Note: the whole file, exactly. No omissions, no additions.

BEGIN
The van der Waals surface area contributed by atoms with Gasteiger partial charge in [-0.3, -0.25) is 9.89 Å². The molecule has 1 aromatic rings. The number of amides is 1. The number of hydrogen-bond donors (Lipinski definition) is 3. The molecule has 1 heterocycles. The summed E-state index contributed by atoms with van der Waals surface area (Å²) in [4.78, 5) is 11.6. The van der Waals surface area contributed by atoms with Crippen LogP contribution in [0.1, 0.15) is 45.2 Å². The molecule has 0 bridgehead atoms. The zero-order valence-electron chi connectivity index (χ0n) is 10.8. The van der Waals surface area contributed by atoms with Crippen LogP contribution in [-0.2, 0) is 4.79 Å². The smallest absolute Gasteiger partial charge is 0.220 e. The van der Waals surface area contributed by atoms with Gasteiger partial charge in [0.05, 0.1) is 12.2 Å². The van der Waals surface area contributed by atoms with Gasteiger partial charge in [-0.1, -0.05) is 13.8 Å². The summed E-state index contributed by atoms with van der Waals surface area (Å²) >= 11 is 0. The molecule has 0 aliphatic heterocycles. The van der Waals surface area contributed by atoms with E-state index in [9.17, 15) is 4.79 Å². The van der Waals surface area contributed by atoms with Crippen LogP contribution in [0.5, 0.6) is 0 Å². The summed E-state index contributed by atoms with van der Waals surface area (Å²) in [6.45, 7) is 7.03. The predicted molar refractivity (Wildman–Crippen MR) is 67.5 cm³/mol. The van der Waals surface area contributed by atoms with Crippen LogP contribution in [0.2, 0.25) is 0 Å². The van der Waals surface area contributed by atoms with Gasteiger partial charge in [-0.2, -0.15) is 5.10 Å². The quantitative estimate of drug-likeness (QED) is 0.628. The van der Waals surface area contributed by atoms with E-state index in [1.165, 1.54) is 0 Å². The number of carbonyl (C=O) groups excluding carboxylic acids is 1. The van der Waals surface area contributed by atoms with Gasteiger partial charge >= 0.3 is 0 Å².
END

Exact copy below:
The van der Waals surface area contributed by atoms with Gasteiger partial charge in [-0.3, -0.25) is 9.89 Å². The molecule has 1 aromatic rings. The number of amides is 1. The number of hydrogen-bond donors (Lipinski definition) is 3. The molecule has 1 heterocycles. The summed E-state index contributed by atoms with van der Waals surface area (Å²) in [4.78, 5) is 11.6. The van der Waals surface area contributed by atoms with Crippen LogP contribution in [0.1, 0.15) is 45.2 Å². The molecule has 0 bridgehead atoms. The zero-order valence-electron chi connectivity index (χ0n) is 10.8. The van der Waals surface area contributed by atoms with Crippen LogP contribution in [-0.2, 0) is 4.79 Å². The smallest absolute Gasteiger partial charge is 0.220 e. The van der Waals surface area contributed by atoms with Gasteiger partial charge in [0.05, 0.1) is 12.2 Å². The van der Waals surface area contributed by atoms with Gasteiger partial charge in [-0.1, -0.05) is 13.8 Å². The summed E-state index contributed by atoms with van der Waals surface area (Å²) >= 11 is 0. The molecule has 0 aliphatic heterocycles. The van der Waals surface area contributed by atoms with E-state index in [9.17, 15) is 4.79 Å². The van der Waals surface area contributed by atoms with Crippen LogP contribution in [0.5, 0.6) is 0 Å². The summed E-state index contributed by atoms with van der Waals surface area (Å²) in [6.45, 7) is 7.03. The predicted molar refractivity (Wildman–Crippen MR) is 67.5 cm³/mol. The van der Waals surface area contributed by atoms with Crippen LogP contribution in [0.2, 0.25) is 0 Å². The van der Waals surface area contributed by atoms with Gasteiger partial charge in [-0.2, -0.15) is 5.10 Å². The quantitative estimate of drug-likeness (QED) is 0.628. The van der Waals surface area contributed by atoms with E-state index in [1.165, 1.54) is 0 Å². The number of carbonyl (C=O) groups excluding carboxylic acids is 1. The van der Waals surface area contributed by atoms with Gasteiger partial charge >= 0.3 is 0 Å².